By Len La Rocca
The vibrant hues of the stage lights fused together to form a polychromatic aura of turquoise, purple and red, which set the scene for a night of alternative rock and entertainment.
The CUB Alt Show captivated campus on Friday, April 12 at 6 p.m. in the Brower Student Center Room 225.
Four bands stopped at the College on their tours across the country to shred their guitars, clamor their drums and sing their hearts out to college students seeking an alternative getaway. The bands on the ticket were Career Opportunities, Fruits and Flowers, Leggy and the headliner, Slow Pulp. The lineup’s hints of alternative magic stirred up a mix of head-banging, hipswaying and mind-calming music in the diverse, modern era of alternative rock.
Slow Pulp produced tropical sounds that made for a soothing experience for the audience. The prowess of the band was evident in its teamwork — with every drum beat and guitar strum, every member was on the same page.The band performed without hiccups and delivered a cosmic-sounding guitar solo that melted faces.
Wrapping up their set, guitarist and vocalist Emily Massey showed hope that the growing band would continue to make strides toward greatness. “Thank you everybody,” Massey said. “(This is) our first show in New Jersey and not our last!”
Slow Pulp took the stage after Career Opportunities, a band based in Toms River that performed a new EP called “Nothing, No One, Past Gone.” The band members began their set by going full throttle with aggressive drums and beaming electric guitar. The track then calmed with low, strung-out singing floating atop light drums and an ambient, high-pitched guitar. A guitar solo ensued, which left the crowd in a satisfied daze.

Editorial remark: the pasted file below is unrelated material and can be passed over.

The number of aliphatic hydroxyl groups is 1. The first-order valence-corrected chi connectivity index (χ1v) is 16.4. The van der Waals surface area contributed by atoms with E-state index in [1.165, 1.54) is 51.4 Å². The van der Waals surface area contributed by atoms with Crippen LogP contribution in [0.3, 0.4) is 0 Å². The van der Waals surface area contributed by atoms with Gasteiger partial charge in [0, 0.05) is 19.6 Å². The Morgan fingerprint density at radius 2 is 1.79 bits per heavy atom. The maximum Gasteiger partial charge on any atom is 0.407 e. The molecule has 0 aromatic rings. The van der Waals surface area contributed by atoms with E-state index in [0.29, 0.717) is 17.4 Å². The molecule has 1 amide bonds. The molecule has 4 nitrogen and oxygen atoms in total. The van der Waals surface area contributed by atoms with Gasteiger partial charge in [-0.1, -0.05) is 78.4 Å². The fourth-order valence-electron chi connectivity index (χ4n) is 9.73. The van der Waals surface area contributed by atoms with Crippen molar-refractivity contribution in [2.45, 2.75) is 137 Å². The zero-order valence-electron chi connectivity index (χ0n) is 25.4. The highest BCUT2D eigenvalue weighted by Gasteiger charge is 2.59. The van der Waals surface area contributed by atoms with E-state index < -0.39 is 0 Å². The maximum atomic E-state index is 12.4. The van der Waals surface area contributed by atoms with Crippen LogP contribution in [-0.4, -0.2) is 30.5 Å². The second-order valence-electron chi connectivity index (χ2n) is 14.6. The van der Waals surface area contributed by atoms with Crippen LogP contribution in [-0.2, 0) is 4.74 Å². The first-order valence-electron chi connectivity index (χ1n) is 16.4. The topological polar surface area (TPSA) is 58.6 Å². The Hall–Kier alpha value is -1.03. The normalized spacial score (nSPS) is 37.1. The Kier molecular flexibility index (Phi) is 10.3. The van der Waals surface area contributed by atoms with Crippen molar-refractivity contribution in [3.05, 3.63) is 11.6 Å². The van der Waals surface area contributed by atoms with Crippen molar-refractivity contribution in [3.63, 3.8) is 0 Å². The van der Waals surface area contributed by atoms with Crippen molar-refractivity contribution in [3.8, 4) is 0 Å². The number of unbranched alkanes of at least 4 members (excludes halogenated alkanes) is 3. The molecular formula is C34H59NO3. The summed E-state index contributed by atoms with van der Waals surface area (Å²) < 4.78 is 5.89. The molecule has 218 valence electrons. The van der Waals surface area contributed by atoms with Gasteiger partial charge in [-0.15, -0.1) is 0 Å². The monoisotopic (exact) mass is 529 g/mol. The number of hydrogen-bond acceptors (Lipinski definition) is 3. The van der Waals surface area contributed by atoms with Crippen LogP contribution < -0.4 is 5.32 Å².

In an interview after his set, Kahn paid homage to his artistic influences. “Some of my influences are jazz rock based,” he said. “I love The Fall of Troy or George Benson. Our EP just dropped a month ago. It’s called ‘Nothing, No One, Past Gone’ and it’s available everywhere. Spotify and everything.”
Up next came Fruits and Flowers from Brooklyn, who brought a psychedelic take on alternative rock to the College. The instrumental lineup was quite diverse — two guitarists, a drummer and a synth machine player wielding a saxophone. The combination was vibrant and mystic.
Once lead singer Caroline Yoder presented her sweet-sounding vocals, a trance was set upon the entire room. “You better run, run baby as fast as you can,” Yoder sang. “You’ll be a sorry man if I ever see you again.”
Yoder couldn’t help but notice how different the College atmosphere was from her usual Brooklyn setting.
“It was a good time,” Yoder said. “Definitely different from NYC.”
Leggy, a band based in Cincinnati, Ohio, was up next. The guitarists sported an elegant, aqua blue guitar and a stunning all-white guitar. The band described its sound as “lush punk” and brought personality to the show with ripping guitar solos, anthemic singing and humor.
“For real if anyone has meal swipes we’ve been talking about going to a College cafeteria,” said lead singer Véronique Allaer. The band’s humor persisted throughout the set. “Do you have a soft-serve machine?” asked guitarist Kerstin Bladh. “Yes? Then we want to go.”
In all, the performances left audiences laughing and rocking out throughout the night.